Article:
A deadly blue-ring octopus which has the potential to paralyze a person’s muscles within minutes of a bite was captured by a Port fisherman early on Wednesday morning.
Rhys Hocking, from Nelson Bay, caught the blue-ring octopus at Little Beach with a squid jig while fishing around 6am on February 6.
“I managed to release the octopus without harm and away from swimmers,” Hocking said. “There were about six to eight people swimming nearby at the time, so I alerted them and advised them to get out of the water.”
Hocking said it was, in fact, the second octopus he had seen in that same area of Little Beach in two weeks.
“I have been fishing this area for squid most of my life and had never seen them here before,” the 28-year-old cafe owner said. “I’m not sure if it’s due to the warmer water temperature, but it’s a warning for swimmers to be aware.”
Hocking said that the octopus would only display its potentially deadly blue rings if it felt threatened or becomes aggressive. “In the water this was only the size of a golf ball,” he said.
Blue-ring octopus, which can measure from 12-20cm across their stretched tentacles, inject venom from the mouth that paralyzes a person's muscles, including the muscles that let humans breathe.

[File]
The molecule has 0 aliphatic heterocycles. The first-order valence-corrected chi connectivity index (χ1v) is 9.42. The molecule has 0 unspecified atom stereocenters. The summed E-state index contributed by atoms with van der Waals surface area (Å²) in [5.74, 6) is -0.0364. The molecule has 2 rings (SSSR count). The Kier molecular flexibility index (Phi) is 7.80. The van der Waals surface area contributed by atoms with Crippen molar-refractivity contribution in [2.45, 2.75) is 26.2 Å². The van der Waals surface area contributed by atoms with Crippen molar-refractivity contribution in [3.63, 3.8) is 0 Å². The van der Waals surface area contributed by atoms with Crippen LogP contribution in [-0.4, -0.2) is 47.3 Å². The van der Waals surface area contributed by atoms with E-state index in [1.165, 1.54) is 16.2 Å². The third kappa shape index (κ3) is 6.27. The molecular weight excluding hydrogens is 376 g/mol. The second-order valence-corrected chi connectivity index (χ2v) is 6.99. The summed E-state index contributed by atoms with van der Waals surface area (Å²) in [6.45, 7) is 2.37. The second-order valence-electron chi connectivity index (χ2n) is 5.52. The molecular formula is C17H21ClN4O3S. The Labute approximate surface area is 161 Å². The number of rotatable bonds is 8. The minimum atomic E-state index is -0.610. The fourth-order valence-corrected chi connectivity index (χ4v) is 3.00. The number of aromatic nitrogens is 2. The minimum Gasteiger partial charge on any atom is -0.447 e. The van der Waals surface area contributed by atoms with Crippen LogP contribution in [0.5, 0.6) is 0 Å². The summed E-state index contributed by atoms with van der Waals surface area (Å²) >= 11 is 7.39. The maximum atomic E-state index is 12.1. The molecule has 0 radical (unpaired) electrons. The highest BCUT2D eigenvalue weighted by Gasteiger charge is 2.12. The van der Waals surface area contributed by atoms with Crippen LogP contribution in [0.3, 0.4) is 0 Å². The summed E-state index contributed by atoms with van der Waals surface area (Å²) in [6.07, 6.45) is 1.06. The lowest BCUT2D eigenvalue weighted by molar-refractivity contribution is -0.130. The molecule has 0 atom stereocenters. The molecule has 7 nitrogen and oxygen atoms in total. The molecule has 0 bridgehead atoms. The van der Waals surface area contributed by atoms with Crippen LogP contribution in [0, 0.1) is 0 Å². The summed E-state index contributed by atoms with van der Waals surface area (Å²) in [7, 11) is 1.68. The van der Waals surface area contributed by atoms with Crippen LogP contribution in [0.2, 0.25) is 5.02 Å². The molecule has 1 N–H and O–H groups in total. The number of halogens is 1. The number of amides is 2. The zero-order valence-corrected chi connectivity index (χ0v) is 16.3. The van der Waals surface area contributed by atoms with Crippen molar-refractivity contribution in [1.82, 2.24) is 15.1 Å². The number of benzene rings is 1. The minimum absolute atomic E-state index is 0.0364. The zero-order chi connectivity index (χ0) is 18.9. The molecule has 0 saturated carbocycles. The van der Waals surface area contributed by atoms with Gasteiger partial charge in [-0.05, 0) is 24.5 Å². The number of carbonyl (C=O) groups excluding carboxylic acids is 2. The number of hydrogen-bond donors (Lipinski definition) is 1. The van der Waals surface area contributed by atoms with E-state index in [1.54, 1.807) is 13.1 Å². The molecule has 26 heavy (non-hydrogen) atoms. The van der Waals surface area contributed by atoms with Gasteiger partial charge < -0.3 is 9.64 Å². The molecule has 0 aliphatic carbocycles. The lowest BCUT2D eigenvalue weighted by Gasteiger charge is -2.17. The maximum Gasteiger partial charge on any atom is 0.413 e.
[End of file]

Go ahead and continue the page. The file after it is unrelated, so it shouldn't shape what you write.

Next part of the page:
According to a spokesperson for Great Barrier Reef, where these creatures are prevalent, if medical care is not provided immediately, respiratory failure may occur, which could lead to cardiac arrest.
“If someone has been bitten, dial Triple 0 for medical assistance as it is critical help is sought immediately. Try to keep the bite victim calm and apply pressure to the wound with a firm bandage. If the patient is having trouble breathing, prolonged CPR will be required until medical attention is received.”
The spokesperson said that bleeding from the bite may occur, as well as nausea, vomiting, change in vision, numbness of the lips, tongue and mouth, and difficulty swallowing, seeing, and speaking.